Two thirds of GCSE and A-level papers are now marked online.
Research by Ofqual published today discloses a move away from traditional “pen and paper” marking towards a computerised system.
But it warned the system may not have the confidence of schools and parents – and has sometimes added up the marks incorrectly.
The regulator said that 66 per cent of papers are now scanned and sent electronically to examiners, who then input their marks directly into an online system.
Almost half (45 per cent) of scripts are also split into individual questions which are then each marked by different examiners, as opposed to one examiner marking the whole paper.
The report states that marking papers on-screen saves exam boards’ time and money, and could improve accuracy, while splitting exams into individual questions allows examiners to become deeply familiar with the marking scheme for that particular question.
It backed the growth of online marking, but said that critics, including some examiners, have expressed concerns at the digitalisation of exam marking.
In some cases, the computerised systems have not correctly added up the marks entered by examiners while on other occasions some pages of an answer booklet have not been properly scanned.
Ofqual admits that these “new sources” of errors could have a “significant impact on student, parent and school confidence”.
The findings are contained within the Review of Quality Marking Interim Report ordered after concerns by a “significant and growing minority” of teachers who warned the regulator that they do not believe marking has been good enough in recent years.
Confidence was eroded during last summer’s GCSE fiasco, when thousands of pupils are believed to have missed out on good grades after exam boards suddenly shifted grade boundaries between papers taken in January and those say in June.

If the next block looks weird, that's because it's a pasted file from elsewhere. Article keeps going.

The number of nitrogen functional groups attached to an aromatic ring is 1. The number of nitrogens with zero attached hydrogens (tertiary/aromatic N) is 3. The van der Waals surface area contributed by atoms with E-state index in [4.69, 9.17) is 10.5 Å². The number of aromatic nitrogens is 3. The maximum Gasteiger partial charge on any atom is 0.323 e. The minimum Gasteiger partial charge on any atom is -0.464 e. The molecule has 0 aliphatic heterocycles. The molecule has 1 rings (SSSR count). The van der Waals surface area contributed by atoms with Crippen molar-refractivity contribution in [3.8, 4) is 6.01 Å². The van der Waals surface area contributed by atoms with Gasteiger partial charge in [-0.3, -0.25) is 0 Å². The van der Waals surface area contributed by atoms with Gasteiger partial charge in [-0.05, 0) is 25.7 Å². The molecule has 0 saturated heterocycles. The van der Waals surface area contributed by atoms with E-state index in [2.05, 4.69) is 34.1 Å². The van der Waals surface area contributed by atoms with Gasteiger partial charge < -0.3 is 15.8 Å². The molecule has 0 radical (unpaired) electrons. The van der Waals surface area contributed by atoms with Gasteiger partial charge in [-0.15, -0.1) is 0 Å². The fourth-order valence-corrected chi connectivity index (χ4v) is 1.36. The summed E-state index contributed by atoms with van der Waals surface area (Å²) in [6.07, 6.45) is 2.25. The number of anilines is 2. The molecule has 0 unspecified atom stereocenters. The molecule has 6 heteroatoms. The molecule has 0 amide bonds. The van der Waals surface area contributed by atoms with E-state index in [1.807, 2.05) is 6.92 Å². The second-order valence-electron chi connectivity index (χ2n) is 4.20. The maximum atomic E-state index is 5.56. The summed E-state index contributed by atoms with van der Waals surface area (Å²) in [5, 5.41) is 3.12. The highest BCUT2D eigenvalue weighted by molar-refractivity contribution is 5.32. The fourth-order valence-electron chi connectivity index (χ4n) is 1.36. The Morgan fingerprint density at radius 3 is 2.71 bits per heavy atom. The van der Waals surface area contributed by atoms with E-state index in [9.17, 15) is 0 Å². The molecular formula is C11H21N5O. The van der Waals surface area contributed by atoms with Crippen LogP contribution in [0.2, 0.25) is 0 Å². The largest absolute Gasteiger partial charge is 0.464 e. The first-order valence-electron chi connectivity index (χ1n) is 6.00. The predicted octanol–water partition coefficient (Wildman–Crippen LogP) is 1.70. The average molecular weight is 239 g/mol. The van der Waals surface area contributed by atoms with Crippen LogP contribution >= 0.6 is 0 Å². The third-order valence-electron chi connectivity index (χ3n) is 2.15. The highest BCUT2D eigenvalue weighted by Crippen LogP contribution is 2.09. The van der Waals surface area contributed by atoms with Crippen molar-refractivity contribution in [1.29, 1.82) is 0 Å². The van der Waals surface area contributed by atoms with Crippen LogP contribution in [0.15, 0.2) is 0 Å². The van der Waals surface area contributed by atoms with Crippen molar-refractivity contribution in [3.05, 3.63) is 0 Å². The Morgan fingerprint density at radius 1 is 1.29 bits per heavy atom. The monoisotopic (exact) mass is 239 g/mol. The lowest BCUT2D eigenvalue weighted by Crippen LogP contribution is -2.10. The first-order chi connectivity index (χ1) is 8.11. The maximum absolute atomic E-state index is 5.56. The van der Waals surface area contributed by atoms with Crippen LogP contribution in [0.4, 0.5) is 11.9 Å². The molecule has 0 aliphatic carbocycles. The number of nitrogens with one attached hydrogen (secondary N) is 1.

Two further reports, on the appeals process and recommendations, are due to be published later this year.
Glenys Stacey, chief regulator of Ofqual, said: “This initial research shows there have been significant developments in marking in recent years.
“We believe the increased use of on-screen marking is a positive thing, as it allows for more frequent and flexible monitoring of examiners, and reduces the logistical risks.
“We are aware though, that this does bring with it risks of new administration problems, which must be managed properly.”
The report said that last summer, 1.27 million students took GCSEs in 48 subject areas. A further 334,000 took A-levels – equating to 15 million papers.
The report said that “time pressure on exam boards to process this volume of scripts is great” with some A Level results needing to be marked within seven weeks.
As a result, on-screen marking has grown significantly since its introduction in 2003, with all exam boards now using it for at least some of their papers, the report found.
It also found the marking of one per cent of exam papers was now completely automated – meaning no human involvement in assessing answers, a reflection of the use of multiple choice exam papers.
The use of online marking means firms can “outsource” the work abroad. Pearson Edexcel, one of the largest exam boards, has a marking facility in Melbourne, Australia. The firm says only parts of exams with yes or no questions are sent there.
The research report also looked at the quality of examiners, 51,000 of whom mark exams every year.
It surveyed 10,000 and found that 99 per cent had teaching experience, and more than a third were senior and are, or have been, head of department. Nine in 10 had a degree in the main subject.
Only two per cent had no formal qualifications in their main subject. Ofqual said they usually marked “newer subjects” such as ICT, citizenship or media studies.
It said: “Contrary to some beliefs, we find that examiners are knowledgeable… if this were more widely known, it should promote greater public confidence.”
Earlier this month, head teachers of some of the country’s leading independent schools said they had lost confidence in the marking of exams.
The Headmasters’ and Headmistresses’ Conference, which represents more than 250 public schools, said there was “an unacceptable level of inaccuracy” adding that it had a duty to make parents and students aware that “problems in the marking and grading of public exams” were widespread across subjects and exam boards.